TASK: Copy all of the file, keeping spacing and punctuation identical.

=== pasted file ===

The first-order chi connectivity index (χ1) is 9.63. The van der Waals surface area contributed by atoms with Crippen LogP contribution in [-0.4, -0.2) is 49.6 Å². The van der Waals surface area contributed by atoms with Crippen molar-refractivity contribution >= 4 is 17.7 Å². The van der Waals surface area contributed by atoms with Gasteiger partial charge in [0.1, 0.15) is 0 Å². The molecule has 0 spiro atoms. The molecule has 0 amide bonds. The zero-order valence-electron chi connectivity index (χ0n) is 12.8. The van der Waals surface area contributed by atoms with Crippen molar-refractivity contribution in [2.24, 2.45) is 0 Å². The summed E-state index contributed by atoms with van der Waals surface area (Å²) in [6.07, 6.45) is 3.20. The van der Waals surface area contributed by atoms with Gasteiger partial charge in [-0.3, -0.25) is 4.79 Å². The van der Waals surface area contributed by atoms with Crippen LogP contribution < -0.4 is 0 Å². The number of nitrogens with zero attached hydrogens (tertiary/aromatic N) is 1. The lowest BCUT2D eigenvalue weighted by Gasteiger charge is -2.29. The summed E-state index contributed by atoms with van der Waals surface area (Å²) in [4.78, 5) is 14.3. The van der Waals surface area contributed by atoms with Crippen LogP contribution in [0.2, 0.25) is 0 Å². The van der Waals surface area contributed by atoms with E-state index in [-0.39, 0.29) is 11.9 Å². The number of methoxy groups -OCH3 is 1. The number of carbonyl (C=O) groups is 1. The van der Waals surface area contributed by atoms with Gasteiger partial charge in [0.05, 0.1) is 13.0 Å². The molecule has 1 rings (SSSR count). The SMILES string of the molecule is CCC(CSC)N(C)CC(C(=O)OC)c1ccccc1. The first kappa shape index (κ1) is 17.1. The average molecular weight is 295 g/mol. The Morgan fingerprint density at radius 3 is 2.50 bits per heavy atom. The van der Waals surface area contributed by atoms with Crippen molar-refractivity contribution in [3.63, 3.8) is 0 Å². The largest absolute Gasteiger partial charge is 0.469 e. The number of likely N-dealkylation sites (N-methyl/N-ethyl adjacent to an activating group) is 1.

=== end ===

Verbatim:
The first-order chi connectivity index (χ1) is 9.63. The van der Waals surface area contributed by atoms with Crippen LogP contribution in [-0.4, -0.2) is 49.6 Å². The van der Waals surface area contributed by atoms with Crippen molar-refractivity contribution >= 4 is 17.7 Å². The van der Waals surface area contributed by atoms with Gasteiger partial charge in [0.1, 0.15) is 0 Å². The molecule has 0 spiro atoms. The molecule has 0 amide bonds. The zero-order valence-electron chi connectivity index (χ0n) is 12.8. The van der Waals surface area contributed by atoms with Crippen molar-refractivity contribution in [2.24, 2.45) is 0 Å². The summed E-state index contributed by atoms with van der Waals surface area (Å²) in [6.07, 6.45) is 3.20. The van der Waals surface area contributed by atoms with Gasteiger partial charge in [-0.3, -0.25) is 4.79 Å². The van der Waals surface area contributed by atoms with Crippen LogP contribution < -0.4 is 0 Å². The number of nitrogens with zero attached hydrogens (tertiary/aromatic N) is 1. The lowest BCUT2D eigenvalue weighted by Gasteiger charge is -2.29. The summed E-state index contributed by atoms with van der Waals surface area (Å²) in [4.78, 5) is 14.3. The van der Waals surface area contributed by atoms with Crippen LogP contribution in [0.2, 0.25) is 0 Å². The van der Waals surface area contributed by atoms with E-state index in [-0.39, 0.29) is 11.9 Å². The number of methoxy groups -OCH3 is 1. The number of carbonyl (C=O) groups is 1. The van der Waals surface area contributed by atoms with Gasteiger partial charge in [0.05, 0.1) is 13.0 Å². The molecule has 1 rings (SSSR count). The SMILES string of the molecule is CCC(CSC)N(C)CC(C(=O)OC)c1ccccc1. The first kappa shape index (κ1) is 17.1. The average molecular weight is 295 g/mol. The Morgan fingerprint density at radius 3 is 2.50 bits per heavy atom. The van der Waals surface area contributed by atoms with Crippen molar-refractivity contribution in [3.63, 3.8) is 0 Å². The largest absolute Gasteiger partial charge is 0.469 e. The number of likely N-dealkylation sites (N-methyl/N-ethyl adjacent to an activating group) is 1.